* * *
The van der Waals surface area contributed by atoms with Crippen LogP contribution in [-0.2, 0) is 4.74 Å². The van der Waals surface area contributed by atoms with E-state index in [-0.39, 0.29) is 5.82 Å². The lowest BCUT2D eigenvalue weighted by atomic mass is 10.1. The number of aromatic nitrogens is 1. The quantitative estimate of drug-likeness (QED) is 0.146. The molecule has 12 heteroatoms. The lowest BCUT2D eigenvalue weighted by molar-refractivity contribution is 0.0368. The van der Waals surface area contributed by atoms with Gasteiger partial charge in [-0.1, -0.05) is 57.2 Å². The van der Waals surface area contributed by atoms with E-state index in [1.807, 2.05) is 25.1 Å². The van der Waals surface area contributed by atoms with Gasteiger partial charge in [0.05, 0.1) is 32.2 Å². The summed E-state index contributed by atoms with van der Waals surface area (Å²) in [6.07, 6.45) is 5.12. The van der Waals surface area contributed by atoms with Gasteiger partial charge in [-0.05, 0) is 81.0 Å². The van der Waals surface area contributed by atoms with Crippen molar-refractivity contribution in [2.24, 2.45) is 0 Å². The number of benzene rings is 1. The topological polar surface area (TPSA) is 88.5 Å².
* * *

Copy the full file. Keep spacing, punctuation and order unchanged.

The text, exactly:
The van der Waals surface area contributed by atoms with Crippen LogP contribution in [-0.2, 0) is 4.74 Å². The van der Waals surface area contributed by atoms with E-state index in [-0.39, 0.29) is 5.82 Å². The lowest BCUT2D eigenvalue weighted by atomic mass is 10.1. The number of aromatic nitrogens is 1. The quantitative estimate of drug-likeness (QED) is 0.146. The molecule has 12 heteroatoms. The lowest BCUT2D eigenvalue weighted by molar-refractivity contribution is 0.0368. The van der Waals surface area contributed by atoms with Gasteiger partial charge in [-0.1, -0.05) is 57.2 Å². The van der Waals surface area contributed by atoms with E-state index in [1.807, 2.05) is 25.1 Å². The van der Waals surface area contributed by atoms with Gasteiger partial charge in [0.05, 0.1) is 32.2 Å². The summed E-state index contributed by atoms with van der Waals surface area (Å²) in [6.07, 6.45) is 5.12. The van der Waals surface area contributed by atoms with Gasteiger partial charge in [-0.05, 0) is 81.0 Å². The van der Waals surface area contributed by atoms with Crippen molar-refractivity contribution in [2.24, 2.45) is 0 Å². The number of benzene rings is 1. The topological polar surface area (TPSA) is 88.5 Å².